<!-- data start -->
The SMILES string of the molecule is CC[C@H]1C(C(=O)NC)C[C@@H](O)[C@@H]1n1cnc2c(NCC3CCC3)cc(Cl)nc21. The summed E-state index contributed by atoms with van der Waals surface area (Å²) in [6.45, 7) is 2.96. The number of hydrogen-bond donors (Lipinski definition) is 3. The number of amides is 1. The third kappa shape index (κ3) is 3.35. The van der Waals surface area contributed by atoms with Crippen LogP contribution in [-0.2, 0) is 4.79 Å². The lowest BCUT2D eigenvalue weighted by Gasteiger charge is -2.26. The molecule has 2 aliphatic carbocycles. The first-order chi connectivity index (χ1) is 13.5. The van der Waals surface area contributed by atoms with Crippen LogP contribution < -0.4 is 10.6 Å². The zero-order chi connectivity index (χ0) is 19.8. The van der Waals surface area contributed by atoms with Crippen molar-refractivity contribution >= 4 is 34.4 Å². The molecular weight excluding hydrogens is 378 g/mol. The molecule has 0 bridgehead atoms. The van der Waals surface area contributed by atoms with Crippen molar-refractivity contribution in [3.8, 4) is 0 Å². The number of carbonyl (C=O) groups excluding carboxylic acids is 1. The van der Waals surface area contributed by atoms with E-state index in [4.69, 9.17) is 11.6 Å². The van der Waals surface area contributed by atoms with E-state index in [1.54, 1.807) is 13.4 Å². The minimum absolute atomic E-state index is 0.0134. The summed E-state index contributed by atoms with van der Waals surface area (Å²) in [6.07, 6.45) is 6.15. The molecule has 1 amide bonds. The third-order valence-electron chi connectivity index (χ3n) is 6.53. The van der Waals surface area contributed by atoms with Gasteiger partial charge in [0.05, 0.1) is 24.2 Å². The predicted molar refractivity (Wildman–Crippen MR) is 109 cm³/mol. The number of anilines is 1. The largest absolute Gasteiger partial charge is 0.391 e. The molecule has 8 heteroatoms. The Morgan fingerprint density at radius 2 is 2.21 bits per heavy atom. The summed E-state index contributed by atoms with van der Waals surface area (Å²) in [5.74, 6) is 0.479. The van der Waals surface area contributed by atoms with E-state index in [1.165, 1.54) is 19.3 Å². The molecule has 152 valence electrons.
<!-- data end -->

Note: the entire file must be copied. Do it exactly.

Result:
The SMILES string of the molecule is CC[C@H]1C(C(=O)NC)C[C@@H](O)[C@@H]1n1cnc2c(NCC3CCC3)cc(Cl)nc21. The summed E-state index contributed by atoms with van der Waals surface area (Å²) in [6.45, 7) is 2.96. The number of hydrogen-bond donors (Lipinski definition) is 3. The number of amides is 1. The third kappa shape index (κ3) is 3.35. The van der Waals surface area contributed by atoms with Crippen LogP contribution in [-0.2, 0) is 4.79 Å². The lowest BCUT2D eigenvalue weighted by Gasteiger charge is -2.26. The molecule has 2 aliphatic carbocycles. The first-order chi connectivity index (χ1) is 13.5. The van der Waals surface area contributed by atoms with Crippen LogP contribution < -0.4 is 10.6 Å². The zero-order chi connectivity index (χ0) is 19.8. The van der Waals surface area contributed by atoms with Crippen molar-refractivity contribution >= 4 is 34.4 Å². The molecular weight excluding hydrogens is 378 g/mol. The molecule has 0 bridgehead atoms. The van der Waals surface area contributed by atoms with Crippen molar-refractivity contribution in [3.8, 4) is 0 Å². The number of carbonyl (C=O) groups excluding carboxylic acids is 1. The van der Waals surface area contributed by atoms with E-state index in [4.69, 9.17) is 11.6 Å². The van der Waals surface area contributed by atoms with E-state index in [1.54, 1.807) is 13.4 Å². The minimum absolute atomic E-state index is 0.0134. The summed E-state index contributed by atoms with van der Waals surface area (Å²) in [6.07, 6.45) is 6.15. The molecule has 1 amide bonds. The third-order valence-electron chi connectivity index (χ3n) is 6.53. The van der Waals surface area contributed by atoms with Gasteiger partial charge in [0.05, 0.1) is 24.2 Å². The predicted molar refractivity (Wildman–Crippen MR) is 109 cm³/mol. The number of anilines is 1. The largest absolute Gasteiger partial charge is 0.391 e. The molecule has 8 heteroatoms. The Morgan fingerprint density at radius 2 is 2.21 bits per heavy atom. The summed E-state index contributed by atoms with van der Waals surface area (Å²) in [5.74, 6) is 0.479. The van der Waals surface area contributed by atoms with E-state index in [1.165, 1.54) is 19.3 Å². The molecule has 152 valence electrons.